The purpose of the UN Convention on the Rights of Persons with Disabilities”

… is to promote, protect and ensure the full and equal enjoyment of all human rights and fundamental freedoms by all persons with disabilities, and to promote respect for their inherent dignity.

Yesterday, Sen. John Kerry and former Sen. Bob Dole, among others, urged their Senate colleagues to ratify this UN Disability pact, but fell six votes short. According to Boston.com, the pact

… has already been approved by 125 countries, including China and Russia. Eight Republicans, including Senator Scott Brown of Massachusetts, and the Senate’s two independents joined Democrats in the 61-38 tally. …

Proponents argued that the treaty would help further advance rights for the disabled, including Americans already protected by the landmark Americans with Disabilities Act but who, under the treaty, would benefit from barriers falling across the world.

President George H. W. Bush signed the Americans With Disabilities Act into law, in 1990. President George W. Bush supported the UN treaty, and in 2009, President Obama became a signatory, which, according to the Boston.com story, “signal(ed) the country’s intent to ratify the agreement.

Former Senate Majority Leader Bob Dole, looking frail and requiring a wheelchair, returned to the chamber on Tuesday in a symbolic show of support for the treaty. …

Senator John McCain, a Republican from Arizona and staunch supporter of the treaty, read from a letter written by Dole.

The vote failed, as CNN’s Political Ticker puts it, because

Conservatives warned it might allow the U.N. to impinge on the rights of disabled people and their families in the United States.

Or as the Boston.com piece described it, there was a

… a solid block of GOP members who blocked the bill because of concerns over abortion, US sovereignty, and timing.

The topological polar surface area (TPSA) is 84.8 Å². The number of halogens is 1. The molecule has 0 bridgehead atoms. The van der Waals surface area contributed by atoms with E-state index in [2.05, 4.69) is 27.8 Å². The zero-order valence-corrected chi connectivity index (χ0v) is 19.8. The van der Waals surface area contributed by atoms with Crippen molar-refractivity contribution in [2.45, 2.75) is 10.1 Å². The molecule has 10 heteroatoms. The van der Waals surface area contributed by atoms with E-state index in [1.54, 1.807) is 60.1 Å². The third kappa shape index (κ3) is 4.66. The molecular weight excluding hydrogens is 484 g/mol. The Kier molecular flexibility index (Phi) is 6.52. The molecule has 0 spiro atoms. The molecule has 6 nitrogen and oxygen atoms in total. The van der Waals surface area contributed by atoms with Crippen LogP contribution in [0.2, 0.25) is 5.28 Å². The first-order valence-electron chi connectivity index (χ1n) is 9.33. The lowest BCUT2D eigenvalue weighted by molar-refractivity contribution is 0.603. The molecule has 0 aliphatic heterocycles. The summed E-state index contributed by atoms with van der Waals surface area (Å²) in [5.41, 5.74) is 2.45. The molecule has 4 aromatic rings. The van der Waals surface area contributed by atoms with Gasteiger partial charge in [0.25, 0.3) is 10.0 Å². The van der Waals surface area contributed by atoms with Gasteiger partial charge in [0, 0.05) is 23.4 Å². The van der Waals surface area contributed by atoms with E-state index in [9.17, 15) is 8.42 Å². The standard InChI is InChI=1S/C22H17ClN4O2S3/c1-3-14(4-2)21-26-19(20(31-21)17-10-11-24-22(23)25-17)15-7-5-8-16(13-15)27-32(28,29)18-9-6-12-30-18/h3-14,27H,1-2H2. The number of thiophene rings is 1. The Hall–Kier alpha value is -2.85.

ABC News noted:

The convention would not create any new rights that don’t already exist under U.S. law and would not require changes to existing legislation. In fact, it would encourage other countries to model their treatment of disabled people around the Americans With Disabilities Act of 1990 … .

The eight Senate Republicans who voted to ratify the treaty: Kelly Ayotte (New Hampshire), John Barrasso (Wyoming), Scott Brown (Massachusetts), Susan Collins and Olympia Snowe (Maine), Richard Lugar (Indiana), John McCain (Arizona), and Lisa Murkowski (Alaska).

More about the GOP opposition at The Cable:

The treaty engendered the late opposition of some Senate Republicans and former Sen. Rick Santorum (R-PA), who activated his Patriot PAC to build grassroots conservative momentum against ratification. The Heritage Foundation’s advocacy arm, Heritage Action, has also taken up the cause of opposing the treaty based on the idea it infringes upon American sovereignty, along with the Family Research Council.

Santorum claimed the treaty “˜would put the state in the position of determining what is in the best interest of a disabled child,’ and allow the government to overrule parents when making decisions about their disabled children.

… Rep. Mike Lee (R-UT) … decried the treaty as an assault on American sovereignty. Lee argued with Kerry during Tuesday’s floor debate over whether the treaty would affect U.S. law, as Lee claimed. Kerry pointed out that the treaty’s ratification would not change U.S. law … .

In response, Lee admitted that the treaty does not directly alter U.S. law, but said it could have unintended consequences in the future.

Also at The Cable:

Senate Majority Leader Harry Reid (D-NV) issued a statement accusing Republicans of succumbing to pressure from right wing groups and promising to bring the treaty up again in the Senate next year.

“˜Today, we had a chance to lead, and we failed because a small group of Republican senators fear the Tea Party more than they care about equality for people with disabilities,’ Reid said.

(John Kerry Urging Passage of Disabilities Treaty via KerrySenate.org)